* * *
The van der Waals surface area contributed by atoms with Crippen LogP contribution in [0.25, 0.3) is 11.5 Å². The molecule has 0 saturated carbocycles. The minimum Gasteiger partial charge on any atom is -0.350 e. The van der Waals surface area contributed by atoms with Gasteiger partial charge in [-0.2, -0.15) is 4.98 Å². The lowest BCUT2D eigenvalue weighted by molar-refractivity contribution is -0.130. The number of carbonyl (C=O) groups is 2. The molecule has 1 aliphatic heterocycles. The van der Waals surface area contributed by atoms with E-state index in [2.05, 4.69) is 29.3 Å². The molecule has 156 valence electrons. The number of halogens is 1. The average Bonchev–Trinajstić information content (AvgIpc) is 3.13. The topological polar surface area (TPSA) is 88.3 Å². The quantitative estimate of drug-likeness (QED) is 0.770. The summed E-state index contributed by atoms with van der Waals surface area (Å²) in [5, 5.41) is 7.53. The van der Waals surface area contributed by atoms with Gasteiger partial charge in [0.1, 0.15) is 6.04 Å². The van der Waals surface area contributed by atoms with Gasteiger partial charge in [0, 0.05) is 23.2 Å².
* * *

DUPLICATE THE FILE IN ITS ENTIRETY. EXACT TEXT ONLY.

The van der Waals surface area contributed by atoms with Crippen LogP contribution in [0.25, 0.3) is 11.5 Å². The molecule has 0 saturated carbocycles. The minimum Gasteiger partial charge on any atom is -0.350 e. The van der Waals surface area contributed by atoms with Gasteiger partial charge in [-0.2, -0.15) is 4.98 Å². The lowest BCUT2D eigenvalue weighted by molar-refractivity contribution is -0.130. The number of carbonyl (C=O) groups is 2. The molecule has 1 aliphatic heterocycles. The van der Waals surface area contributed by atoms with E-state index in [2.05, 4.69) is 29.3 Å². The molecule has 156 valence electrons. The number of halogens is 1. The average Bonchev–Trinajstić information content (AvgIpc) is 3.13. The topological polar surface area (TPSA) is 88.3 Å². The quantitative estimate of drug-likeness (QED) is 0.770. The summed E-state index contributed by atoms with van der Waals surface area (Å²) in [5, 5.41) is 7.53. The van der Waals surface area contributed by atoms with Gasteiger partial charge in [0.1, 0.15) is 6.04 Å². The van der Waals surface area contributed by atoms with Gasteiger partial charge in [0, 0.05) is 23.2 Å².